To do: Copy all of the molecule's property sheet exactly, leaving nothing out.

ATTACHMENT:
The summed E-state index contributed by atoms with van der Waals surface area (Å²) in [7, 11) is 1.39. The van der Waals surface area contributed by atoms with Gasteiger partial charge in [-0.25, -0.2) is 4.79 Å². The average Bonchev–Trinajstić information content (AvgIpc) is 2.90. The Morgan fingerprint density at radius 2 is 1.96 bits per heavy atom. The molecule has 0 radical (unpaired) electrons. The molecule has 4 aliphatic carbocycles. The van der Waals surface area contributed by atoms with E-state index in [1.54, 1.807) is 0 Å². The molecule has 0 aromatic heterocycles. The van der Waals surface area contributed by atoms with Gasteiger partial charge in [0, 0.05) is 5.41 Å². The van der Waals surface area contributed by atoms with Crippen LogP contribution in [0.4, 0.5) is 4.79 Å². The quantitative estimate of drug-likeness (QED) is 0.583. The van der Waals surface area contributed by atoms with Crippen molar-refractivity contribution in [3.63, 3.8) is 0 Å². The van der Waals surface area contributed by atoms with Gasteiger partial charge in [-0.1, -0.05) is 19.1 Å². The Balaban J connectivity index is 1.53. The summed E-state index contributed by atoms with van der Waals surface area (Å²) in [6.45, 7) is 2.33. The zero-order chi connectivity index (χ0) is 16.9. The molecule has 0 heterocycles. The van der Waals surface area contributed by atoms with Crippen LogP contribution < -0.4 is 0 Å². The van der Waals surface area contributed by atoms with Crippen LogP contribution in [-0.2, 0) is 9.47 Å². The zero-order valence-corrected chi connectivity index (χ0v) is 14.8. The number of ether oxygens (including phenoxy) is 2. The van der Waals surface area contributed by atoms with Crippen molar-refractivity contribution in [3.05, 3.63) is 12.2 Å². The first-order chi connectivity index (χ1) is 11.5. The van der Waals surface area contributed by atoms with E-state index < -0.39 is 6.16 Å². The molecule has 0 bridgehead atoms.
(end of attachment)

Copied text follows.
The summed E-state index contributed by atoms with van der Waals surface area (Å²) in [7, 11) is 1.39. The van der Waals surface area contributed by atoms with Gasteiger partial charge in [-0.25, -0.2) is 4.79 Å². The average Bonchev–Trinajstić information content (AvgIpc) is 2.90. The Morgan fingerprint density at radius 2 is 1.96 bits per heavy atom. The molecule has 0 radical (unpaired) electrons. The molecule has 4 aliphatic carbocycles. The van der Waals surface area contributed by atoms with E-state index in [1.54, 1.807) is 0 Å². The molecule has 0 aromatic heterocycles. The van der Waals surface area contributed by atoms with Gasteiger partial charge in [0, 0.05) is 5.41 Å². The van der Waals surface area contributed by atoms with Crippen LogP contribution in [0.4, 0.5) is 4.79 Å². The quantitative estimate of drug-likeness (QED) is 0.583. The van der Waals surface area contributed by atoms with Crippen molar-refractivity contribution in [3.63, 3.8) is 0 Å². The van der Waals surface area contributed by atoms with Gasteiger partial charge in [-0.1, -0.05) is 19.1 Å². The Balaban J connectivity index is 1.53. The summed E-state index contributed by atoms with van der Waals surface area (Å²) in [6.45, 7) is 2.33. The zero-order chi connectivity index (χ0) is 16.9. The molecule has 0 heterocycles. The van der Waals surface area contributed by atoms with Crippen LogP contribution < -0.4 is 0 Å². The van der Waals surface area contributed by atoms with Crippen LogP contribution in [-0.2, 0) is 9.47 Å². The zero-order valence-corrected chi connectivity index (χ0v) is 14.8. The number of ether oxygens (including phenoxy) is 2. The van der Waals surface area contributed by atoms with Crippen molar-refractivity contribution in [3.05, 3.63) is 12.2 Å². The first-order chi connectivity index (χ1) is 11.5. The van der Waals surface area contributed by atoms with E-state index < -0.39 is 6.16 Å². The molecule has 0 bridgehead atoms.